On Dec. 8, 1991, the leaders of the biggest Soviet republics - Russia, Ukraine and Belarus – signed a document that stated in black and white that the great power was no more.
In reality, the breakup of the Soviet Union had started much earlier. In 1988, the Supreme Soviet of the Estonian Soviet Socialist Republic proclaimed the supremacy of local laws and authorities. In 1989, Lithuania, Latvia and Azerbaijan adopted similar declarations of sovereignty. In 1990, all the republics, including Russia, declared their independence in one form or another.
But the documents agreed and signed in early December in Belovezh, in what is now Belarus, were comparable in significance to the collapse of the Berlin Wall. They meant that the largest state opposing the West had ceased to exist.
Western intellectuals now blame themselves for not being able in the last 20 years to turn Russia into a modern democratic state.
“U.S. assistance failed to secure [in Russia] transparent, participatory government based on the rule of law,” wrote Ariel Cohen, Senior Research Fellow in Russian and Eurasian studies and international energy policy at the Heritage Foundation, in an op-ed in the “New York Times.”
But were there sufficient grounds for expecting such an early success and a painless and swift transition from Soviet-style socialism to a modern democracy, as interpreted by Europe and the United States?
Gennady Burbulis, as Boris Yeltsin’s deputy, was one of those who signed the agreements on termination of the Soviet Union and the creation of the Commonwealth of Independent States (CIS). Shortly before that he had been signing very different kinds of documents.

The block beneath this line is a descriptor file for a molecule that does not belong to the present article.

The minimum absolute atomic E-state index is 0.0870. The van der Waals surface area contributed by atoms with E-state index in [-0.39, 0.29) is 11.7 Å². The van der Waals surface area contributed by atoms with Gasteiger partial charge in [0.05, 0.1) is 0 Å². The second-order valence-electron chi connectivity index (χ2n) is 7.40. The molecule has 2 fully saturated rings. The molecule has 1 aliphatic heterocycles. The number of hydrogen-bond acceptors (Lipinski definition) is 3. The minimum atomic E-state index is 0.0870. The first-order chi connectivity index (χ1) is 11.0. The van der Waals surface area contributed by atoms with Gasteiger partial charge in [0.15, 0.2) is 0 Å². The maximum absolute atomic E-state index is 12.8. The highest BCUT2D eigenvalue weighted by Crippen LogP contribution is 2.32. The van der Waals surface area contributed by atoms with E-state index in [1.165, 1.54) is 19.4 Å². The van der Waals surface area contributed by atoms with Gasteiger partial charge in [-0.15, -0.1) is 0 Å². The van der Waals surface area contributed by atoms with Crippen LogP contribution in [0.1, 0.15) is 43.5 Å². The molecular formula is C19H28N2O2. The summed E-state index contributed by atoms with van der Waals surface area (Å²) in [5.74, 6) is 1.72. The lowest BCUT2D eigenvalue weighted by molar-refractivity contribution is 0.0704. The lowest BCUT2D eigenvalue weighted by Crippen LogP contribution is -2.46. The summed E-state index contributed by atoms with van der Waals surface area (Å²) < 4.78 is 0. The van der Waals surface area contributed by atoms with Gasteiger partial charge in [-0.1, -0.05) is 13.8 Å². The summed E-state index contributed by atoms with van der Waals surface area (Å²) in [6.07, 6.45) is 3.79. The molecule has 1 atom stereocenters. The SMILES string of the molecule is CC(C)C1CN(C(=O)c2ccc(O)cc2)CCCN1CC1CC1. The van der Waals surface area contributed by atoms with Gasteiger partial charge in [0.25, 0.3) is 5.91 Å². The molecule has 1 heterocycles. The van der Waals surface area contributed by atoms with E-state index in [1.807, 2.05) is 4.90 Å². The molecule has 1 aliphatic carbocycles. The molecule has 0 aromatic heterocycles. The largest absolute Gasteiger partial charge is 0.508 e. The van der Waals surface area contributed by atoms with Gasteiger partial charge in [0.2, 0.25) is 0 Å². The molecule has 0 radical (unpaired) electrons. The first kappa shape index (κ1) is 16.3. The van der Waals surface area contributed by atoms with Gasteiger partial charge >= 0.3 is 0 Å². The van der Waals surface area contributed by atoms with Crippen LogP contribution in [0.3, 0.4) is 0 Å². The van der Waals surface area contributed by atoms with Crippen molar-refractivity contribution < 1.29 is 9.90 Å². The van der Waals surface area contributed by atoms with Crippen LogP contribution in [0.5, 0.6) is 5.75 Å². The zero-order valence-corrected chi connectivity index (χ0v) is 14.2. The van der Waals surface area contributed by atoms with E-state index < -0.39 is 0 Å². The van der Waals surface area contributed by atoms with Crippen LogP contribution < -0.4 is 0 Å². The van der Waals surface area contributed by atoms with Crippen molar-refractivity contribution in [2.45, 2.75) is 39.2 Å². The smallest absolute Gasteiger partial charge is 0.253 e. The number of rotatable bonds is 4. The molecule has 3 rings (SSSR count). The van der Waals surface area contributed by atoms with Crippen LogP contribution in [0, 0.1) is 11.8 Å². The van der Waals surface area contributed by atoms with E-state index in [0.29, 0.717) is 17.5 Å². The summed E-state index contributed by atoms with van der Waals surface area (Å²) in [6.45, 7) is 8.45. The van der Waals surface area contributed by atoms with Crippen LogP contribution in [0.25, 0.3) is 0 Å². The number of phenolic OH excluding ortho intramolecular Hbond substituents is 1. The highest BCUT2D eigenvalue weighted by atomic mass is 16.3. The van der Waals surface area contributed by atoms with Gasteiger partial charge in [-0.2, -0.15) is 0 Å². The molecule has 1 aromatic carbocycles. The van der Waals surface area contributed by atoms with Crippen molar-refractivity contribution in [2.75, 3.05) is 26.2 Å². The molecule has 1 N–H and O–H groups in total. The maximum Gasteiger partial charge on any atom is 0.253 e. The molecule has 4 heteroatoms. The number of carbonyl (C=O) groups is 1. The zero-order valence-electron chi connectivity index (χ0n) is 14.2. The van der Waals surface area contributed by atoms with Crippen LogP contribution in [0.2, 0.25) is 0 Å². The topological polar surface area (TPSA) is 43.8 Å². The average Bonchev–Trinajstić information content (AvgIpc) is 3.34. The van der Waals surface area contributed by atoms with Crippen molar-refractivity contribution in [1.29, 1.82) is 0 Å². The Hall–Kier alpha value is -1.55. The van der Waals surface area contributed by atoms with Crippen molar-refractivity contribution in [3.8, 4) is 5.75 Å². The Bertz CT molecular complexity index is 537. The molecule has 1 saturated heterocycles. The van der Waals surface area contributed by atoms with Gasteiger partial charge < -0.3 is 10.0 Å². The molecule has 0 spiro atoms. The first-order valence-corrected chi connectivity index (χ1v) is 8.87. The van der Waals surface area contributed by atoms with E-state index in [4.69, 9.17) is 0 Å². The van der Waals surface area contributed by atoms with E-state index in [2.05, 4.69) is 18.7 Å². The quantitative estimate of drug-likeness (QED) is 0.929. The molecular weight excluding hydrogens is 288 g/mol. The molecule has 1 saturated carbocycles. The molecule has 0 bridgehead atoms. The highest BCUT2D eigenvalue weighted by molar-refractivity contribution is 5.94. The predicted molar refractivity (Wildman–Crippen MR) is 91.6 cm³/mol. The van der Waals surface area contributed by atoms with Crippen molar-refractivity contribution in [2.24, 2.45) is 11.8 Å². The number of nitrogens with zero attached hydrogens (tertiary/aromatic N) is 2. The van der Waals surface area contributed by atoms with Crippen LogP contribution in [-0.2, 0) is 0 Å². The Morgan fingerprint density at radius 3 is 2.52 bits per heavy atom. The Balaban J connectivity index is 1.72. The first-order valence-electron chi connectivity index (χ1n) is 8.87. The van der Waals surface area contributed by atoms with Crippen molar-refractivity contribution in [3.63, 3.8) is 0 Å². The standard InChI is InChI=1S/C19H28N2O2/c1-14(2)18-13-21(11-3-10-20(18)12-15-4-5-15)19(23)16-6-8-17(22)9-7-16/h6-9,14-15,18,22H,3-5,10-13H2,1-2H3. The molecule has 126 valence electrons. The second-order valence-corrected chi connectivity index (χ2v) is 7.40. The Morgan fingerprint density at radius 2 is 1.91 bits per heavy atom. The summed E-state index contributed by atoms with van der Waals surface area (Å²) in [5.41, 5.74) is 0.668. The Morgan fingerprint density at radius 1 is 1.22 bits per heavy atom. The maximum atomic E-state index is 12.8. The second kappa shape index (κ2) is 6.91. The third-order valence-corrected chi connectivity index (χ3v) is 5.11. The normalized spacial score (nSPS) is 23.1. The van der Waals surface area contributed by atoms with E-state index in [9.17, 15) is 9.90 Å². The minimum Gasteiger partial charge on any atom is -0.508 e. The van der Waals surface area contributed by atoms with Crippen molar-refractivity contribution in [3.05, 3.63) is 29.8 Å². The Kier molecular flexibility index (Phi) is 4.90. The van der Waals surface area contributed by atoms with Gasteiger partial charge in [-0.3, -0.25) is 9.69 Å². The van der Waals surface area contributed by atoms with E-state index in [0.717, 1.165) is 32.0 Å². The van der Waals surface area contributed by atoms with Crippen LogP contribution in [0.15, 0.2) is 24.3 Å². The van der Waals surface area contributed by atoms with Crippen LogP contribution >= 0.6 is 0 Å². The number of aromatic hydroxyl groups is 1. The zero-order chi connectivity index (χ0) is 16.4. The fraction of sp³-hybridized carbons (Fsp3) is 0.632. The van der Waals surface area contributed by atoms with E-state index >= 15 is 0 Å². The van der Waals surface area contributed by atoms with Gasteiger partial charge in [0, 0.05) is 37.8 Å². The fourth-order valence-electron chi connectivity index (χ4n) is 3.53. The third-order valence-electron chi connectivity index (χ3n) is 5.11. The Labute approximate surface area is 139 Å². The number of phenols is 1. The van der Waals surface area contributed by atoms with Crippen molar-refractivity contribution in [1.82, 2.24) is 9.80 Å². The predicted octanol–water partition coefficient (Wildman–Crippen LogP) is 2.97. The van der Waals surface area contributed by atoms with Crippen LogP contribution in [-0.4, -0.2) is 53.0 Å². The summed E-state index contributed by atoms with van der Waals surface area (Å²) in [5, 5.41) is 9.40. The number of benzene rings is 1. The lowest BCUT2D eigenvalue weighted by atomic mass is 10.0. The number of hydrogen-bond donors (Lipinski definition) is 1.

“I remember that, every evening, they brought me for signing documents authorizing removal of the last stocks of flour, diesel fuel, special types of metal… We were struggling for survival under threat of famine and an economic meltdown”, he recalls. “Not a single Soviet government body was functioning normally by that time. The country was on the threshold of a very dangerous period of lack of any power.”
This is a statement that the overwhelming majority of Russians still do not and do not want to believe. All the opinion polls on the collapse of the Soviet Union reveal roughly the same picture: Mikhail Gorbachev and foreign agitators are to blame. Popular political scientist Sergei Kurginyan believes that, for Gorbachev, the Nobel Peace Prize was more important than peace in his own country. According to Kurginyan’s view, which many Russians share, Gorbachev wanted to have more power on the world stage and sought to achieve that by paving the way for liquidation of a great power. He was helped by members of various foreign “foundations” that wanted to get rid of a strong rival in the global arena.
The main result of this transformation was the creation of a huge gap in standards of living, so huge that it was essentially incompatible with democracy. And this came after a period of relative economic equality.
The renunciation of socialism on behalf of the entire country, like the establishment of a Communist state in the first place, was a forced decision of a small group and not an expression of popular will. After the 1917 October Revolution, it took the Bolsheviks two decades to win the “final victory of socialism” – officially sealed in the Soviet Constitution of 1936. Why should the creation of something different come about any quicker?
One thing that should not have been hoped for was that the ideological vacuum created by the end of Soviet totalitarianism would be filled quickly by a democratic world view, no matter how hard it might have been pushed there.
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